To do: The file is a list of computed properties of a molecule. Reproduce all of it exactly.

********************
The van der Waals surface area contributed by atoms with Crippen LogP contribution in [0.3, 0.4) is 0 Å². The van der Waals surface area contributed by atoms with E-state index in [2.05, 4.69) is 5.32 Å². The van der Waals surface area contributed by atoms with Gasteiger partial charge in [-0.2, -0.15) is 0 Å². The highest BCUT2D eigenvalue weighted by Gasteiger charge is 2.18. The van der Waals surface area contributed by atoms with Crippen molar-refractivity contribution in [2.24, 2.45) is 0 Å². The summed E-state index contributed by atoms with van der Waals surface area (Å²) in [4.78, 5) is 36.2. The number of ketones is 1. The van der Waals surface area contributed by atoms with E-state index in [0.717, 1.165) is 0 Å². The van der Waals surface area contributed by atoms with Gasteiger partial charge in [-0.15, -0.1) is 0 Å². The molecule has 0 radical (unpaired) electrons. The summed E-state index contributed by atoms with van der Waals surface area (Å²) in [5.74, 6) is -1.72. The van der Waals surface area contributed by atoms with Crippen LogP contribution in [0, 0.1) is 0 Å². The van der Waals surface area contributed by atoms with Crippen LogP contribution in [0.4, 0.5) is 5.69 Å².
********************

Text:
The van der Waals surface area contributed by atoms with Crippen LogP contribution in [0.3, 0.4) is 0 Å². The van der Waals surface area contributed by atoms with E-state index in [2.05, 4.69) is 5.32 Å². The van der Waals surface area contributed by atoms with Gasteiger partial charge in [-0.2, -0.15) is 0 Å². The highest BCUT2D eigenvalue weighted by Gasteiger charge is 2.18. The van der Waals surface area contributed by atoms with Crippen molar-refractivity contribution in [2.24, 2.45) is 0 Å². The summed E-state index contributed by atoms with van der Waals surface area (Å²) in [4.78, 5) is 36.2. The number of ketones is 1. The van der Waals surface area contributed by atoms with E-state index in [0.717, 1.165) is 0 Å². The van der Waals surface area contributed by atoms with Gasteiger partial charge in [-0.15, -0.1) is 0 Å². The molecule has 0 radical (unpaired) electrons. The summed E-state index contributed by atoms with van der Waals surface area (Å²) in [5.74, 6) is -1.72. The van der Waals surface area contributed by atoms with Crippen LogP contribution in [0, 0.1) is 0 Å². The van der Waals surface area contributed by atoms with Crippen LogP contribution in [0.4, 0.5) is 5.69 Å².